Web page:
Alejandro Gonzalez Inarritu is a filmmaker to be reckoned with. There's no denying it.
That standard answer is that they are miserable. Seriously, I defy to you to find one review on Rotten Tomatoes without some form of the word "miserable". Misery, miserable, miserabilist. There is undeniably truth to this. Suffering is to Inarritu's films what dancing is to Astaire and Rogers. Biutiful begins with funerals, poverty, cancer, sweatshops, and adultery and then it gets depressing. But there's got to be more to it than just downer material. I've never been one to shy away from sad movies and some of the bleakest are also the most fulfilling. From The Pianist, Umberto D, through Mike Leigh's Naked and right up to this year's Rabbit Hole. Unsparing, occasionally brutal films all of them, but I leave them feeling lifted up. Biutiful left me feeling beaten down.
|Biutiful / Ikiru|
In a lot of ways Biutiful mirrors Kurosawa's great Ikiru, only instead of a lead character with a death sentence trying to make up for a life wasted, this protagonist has a history of misdeeds to make up for. The protagonist in question is a low-level criminal named Uxbal, played in a performance of bottomless emotion by Javier Bardem. Uxbal works in Barcelona facilitating the hiring of cheap Chinese immigrant labor to work in sweatshops and construction sites. He is not an evil man, but he is more than willing to turn a blind eye to the consequences of how he earns a living. The rewards for this life are less than lucrative and he lives in a rundown slum with his two young children. The children's unstable mother is out of the picture since her manic depression and substance abuse makes her unfit to parent. Uxbal is more or less resigned to slog through this situation until a trip to the doctor suddenly imbues everything with a new urgency.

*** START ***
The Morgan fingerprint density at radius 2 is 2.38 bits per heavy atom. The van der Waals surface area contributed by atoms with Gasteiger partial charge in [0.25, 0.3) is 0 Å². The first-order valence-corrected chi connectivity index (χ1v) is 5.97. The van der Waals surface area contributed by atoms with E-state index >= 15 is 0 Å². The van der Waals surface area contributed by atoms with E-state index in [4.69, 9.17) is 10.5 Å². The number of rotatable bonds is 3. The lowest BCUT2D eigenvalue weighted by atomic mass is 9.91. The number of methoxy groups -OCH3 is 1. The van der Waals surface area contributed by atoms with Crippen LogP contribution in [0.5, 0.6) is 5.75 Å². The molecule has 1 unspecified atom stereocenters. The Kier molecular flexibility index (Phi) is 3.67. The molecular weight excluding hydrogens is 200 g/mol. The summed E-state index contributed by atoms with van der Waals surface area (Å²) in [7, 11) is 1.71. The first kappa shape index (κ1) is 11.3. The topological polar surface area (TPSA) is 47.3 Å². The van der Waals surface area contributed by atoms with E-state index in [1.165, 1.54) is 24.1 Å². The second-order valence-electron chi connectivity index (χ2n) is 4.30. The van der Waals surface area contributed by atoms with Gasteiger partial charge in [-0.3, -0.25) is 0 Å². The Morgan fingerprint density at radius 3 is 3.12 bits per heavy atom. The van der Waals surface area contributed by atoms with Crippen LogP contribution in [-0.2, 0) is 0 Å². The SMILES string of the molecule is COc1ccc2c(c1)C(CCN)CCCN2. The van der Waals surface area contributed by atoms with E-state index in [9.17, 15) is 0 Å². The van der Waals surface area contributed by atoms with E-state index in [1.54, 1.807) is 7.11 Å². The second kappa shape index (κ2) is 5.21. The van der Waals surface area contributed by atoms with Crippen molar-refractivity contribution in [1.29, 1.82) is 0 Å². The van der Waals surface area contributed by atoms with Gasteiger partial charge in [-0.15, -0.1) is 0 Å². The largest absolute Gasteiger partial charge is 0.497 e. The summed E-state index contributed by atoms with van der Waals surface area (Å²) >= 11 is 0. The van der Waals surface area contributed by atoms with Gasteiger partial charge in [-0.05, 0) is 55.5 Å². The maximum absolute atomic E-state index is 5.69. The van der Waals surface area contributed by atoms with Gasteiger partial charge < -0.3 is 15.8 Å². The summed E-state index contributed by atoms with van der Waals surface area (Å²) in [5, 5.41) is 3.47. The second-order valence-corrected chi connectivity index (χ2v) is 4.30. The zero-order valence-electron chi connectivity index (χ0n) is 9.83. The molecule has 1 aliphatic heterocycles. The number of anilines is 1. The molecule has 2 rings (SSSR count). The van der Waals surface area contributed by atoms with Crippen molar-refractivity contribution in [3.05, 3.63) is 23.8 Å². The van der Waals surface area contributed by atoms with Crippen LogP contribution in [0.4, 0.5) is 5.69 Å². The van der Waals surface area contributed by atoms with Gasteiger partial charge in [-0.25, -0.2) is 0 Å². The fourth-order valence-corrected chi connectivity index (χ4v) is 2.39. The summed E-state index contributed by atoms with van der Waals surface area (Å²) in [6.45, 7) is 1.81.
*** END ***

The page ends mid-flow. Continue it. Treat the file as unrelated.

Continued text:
And did I mention Uxbal can communicate with the dead? The movie just casually throws that in as one more thing for him to deal with. He uses this skill to make a few extra bucks by dropping in on funerals to pass on a few last words from the recently deceased. Bardem's character doesn't appear to view this ability with much wonder, treating it at first as a particularly unpleasant way to make cash on the side, as if he had a night job unclogging toilets.
These story elements don't really work together as much as they are arranged as three roughly parallel tracks united by Uxbal's belated attempts to do good and a tone of oppressive sadness. The family storyline is most effective. Uxbal's need for a backup plan for his kids leads him to grant his repentant wife one more chance to reclaim her position in the household. There is even a brief window of happiness where it seems like there just might be hope for this family to pull itself together without everything falling apart as we certainly expect it to.